Phase Separation and the Centrosome: A Fait Accompli?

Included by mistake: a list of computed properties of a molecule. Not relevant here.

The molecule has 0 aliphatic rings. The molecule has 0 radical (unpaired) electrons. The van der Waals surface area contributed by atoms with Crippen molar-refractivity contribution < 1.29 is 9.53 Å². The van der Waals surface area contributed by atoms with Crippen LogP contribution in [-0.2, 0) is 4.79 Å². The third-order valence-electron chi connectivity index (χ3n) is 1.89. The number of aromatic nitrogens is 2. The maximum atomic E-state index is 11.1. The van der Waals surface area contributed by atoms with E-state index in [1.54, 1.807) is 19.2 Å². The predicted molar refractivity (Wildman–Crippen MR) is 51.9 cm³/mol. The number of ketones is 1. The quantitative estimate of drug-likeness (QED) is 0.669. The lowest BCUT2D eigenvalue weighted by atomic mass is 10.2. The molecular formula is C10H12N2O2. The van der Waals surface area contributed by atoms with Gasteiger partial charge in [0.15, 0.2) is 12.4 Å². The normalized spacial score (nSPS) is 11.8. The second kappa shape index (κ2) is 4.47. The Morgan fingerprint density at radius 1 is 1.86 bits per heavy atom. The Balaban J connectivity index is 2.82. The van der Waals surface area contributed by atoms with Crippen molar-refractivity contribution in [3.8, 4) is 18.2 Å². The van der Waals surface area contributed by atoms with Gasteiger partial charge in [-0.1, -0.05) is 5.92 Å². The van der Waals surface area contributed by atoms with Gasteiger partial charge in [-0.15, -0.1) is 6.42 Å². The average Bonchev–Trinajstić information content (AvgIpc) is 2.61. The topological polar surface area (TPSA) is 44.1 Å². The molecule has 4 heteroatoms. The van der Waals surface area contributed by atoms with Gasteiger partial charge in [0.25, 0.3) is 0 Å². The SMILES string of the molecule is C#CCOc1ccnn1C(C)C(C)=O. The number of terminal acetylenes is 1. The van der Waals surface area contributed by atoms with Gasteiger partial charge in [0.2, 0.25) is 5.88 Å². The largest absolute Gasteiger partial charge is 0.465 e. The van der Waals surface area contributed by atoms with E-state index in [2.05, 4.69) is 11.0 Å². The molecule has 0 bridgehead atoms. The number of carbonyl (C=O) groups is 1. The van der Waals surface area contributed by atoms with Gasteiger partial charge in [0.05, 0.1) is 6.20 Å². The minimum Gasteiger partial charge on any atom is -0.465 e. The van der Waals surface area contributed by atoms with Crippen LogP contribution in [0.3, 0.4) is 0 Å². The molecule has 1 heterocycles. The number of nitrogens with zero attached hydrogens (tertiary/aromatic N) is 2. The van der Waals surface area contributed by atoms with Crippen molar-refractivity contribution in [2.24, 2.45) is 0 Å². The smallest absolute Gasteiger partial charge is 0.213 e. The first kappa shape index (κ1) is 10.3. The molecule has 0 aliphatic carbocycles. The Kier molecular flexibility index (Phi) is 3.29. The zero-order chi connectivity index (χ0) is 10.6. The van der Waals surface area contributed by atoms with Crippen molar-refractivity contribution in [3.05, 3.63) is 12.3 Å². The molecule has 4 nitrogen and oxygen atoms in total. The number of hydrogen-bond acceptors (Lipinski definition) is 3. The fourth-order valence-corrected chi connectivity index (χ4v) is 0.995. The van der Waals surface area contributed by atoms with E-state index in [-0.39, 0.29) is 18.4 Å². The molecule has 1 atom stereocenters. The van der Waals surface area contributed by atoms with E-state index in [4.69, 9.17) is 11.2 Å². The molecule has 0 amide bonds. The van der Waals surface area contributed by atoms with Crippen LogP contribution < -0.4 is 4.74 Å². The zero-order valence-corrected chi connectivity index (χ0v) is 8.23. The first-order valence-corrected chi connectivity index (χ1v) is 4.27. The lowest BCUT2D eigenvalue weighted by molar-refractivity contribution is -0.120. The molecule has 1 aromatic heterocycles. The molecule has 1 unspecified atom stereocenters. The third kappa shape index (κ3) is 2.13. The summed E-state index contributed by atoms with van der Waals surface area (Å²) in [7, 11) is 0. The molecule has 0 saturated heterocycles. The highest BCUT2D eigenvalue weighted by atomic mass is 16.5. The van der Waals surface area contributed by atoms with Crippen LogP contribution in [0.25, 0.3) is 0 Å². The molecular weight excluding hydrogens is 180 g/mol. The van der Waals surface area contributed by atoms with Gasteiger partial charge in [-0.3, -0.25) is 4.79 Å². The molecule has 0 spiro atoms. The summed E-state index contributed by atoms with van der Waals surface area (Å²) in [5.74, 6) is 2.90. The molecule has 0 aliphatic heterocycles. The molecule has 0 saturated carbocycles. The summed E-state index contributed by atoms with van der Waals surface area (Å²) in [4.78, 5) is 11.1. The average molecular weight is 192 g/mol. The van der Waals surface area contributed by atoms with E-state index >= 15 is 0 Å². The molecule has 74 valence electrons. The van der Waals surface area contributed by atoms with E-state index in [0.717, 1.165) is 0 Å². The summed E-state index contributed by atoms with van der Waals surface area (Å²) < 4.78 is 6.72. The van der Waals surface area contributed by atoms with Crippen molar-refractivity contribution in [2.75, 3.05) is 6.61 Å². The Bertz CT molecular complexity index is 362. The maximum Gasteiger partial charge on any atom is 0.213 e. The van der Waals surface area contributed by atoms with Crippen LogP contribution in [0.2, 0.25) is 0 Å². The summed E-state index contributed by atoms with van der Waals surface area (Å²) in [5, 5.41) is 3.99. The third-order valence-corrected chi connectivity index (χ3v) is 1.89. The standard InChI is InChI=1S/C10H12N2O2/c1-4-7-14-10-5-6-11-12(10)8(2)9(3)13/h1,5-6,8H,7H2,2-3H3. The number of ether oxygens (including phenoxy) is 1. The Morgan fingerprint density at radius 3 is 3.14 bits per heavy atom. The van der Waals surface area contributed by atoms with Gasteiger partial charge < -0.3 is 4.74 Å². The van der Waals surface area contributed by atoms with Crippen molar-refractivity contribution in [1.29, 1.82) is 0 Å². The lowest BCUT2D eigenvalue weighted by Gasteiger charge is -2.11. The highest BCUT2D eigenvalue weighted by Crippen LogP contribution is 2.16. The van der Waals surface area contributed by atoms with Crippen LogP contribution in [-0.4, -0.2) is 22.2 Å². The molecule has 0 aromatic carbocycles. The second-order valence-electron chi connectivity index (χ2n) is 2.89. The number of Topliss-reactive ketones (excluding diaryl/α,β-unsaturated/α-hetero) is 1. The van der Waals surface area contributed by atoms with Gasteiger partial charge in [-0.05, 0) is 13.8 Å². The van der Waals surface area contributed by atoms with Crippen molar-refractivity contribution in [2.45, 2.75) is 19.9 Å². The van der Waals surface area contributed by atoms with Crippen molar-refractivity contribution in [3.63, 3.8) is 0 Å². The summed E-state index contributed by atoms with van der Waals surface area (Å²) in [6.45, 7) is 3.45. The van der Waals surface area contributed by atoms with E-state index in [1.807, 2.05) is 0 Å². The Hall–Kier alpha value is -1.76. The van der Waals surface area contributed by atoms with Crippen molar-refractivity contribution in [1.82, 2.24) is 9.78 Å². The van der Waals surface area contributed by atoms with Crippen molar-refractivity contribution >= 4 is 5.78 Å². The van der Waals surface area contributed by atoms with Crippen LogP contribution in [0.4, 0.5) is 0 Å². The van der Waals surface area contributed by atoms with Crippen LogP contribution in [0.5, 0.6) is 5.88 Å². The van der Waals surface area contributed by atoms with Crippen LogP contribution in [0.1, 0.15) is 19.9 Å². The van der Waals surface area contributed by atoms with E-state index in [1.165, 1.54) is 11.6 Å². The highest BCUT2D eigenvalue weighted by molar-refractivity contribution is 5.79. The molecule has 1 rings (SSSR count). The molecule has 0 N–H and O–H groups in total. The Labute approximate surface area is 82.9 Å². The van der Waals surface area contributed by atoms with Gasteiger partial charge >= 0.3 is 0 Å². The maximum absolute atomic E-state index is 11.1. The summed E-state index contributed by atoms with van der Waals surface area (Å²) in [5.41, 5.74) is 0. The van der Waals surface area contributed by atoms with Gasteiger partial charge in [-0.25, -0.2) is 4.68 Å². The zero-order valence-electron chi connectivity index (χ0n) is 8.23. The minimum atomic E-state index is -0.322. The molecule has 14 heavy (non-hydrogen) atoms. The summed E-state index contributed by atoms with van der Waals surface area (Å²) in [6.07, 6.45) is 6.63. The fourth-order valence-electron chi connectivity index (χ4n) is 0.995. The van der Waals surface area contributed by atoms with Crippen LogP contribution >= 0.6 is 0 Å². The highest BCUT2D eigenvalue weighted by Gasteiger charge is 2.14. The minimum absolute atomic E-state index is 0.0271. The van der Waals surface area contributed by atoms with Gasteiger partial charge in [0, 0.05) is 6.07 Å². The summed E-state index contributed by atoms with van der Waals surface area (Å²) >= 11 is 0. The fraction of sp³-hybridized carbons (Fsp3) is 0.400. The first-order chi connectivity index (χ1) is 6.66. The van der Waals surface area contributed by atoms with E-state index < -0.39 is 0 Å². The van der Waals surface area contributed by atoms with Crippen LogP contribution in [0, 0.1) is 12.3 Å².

There is currently intense interest in the idea that many membraneless organelles might assemble through phase separation of their constituent molecules into biomolecular 'condensates' that have liquid-like properties. This idea is intuitively appealing, especially for complex organelles such as centrosomes, where a liquid-like structure would allow the many constituent molecules to diffuse and interact with one another efficiently. I discuss here recent studies that either support the concept of a liquid-like centrosome or suggest that centrosomes are assembled upon a more solid, stable scaffold. I suggest that it may be difficult to distinguish between these possibilities. I argue that the concept of biomolecular condensates is an important advance in cell biology, with potentially wide-ranging implications, but it seems premature to conclude that centrosomes, and perhaps other membraneless organelles, are necessarily best described as liquid-like phase-separated condensates.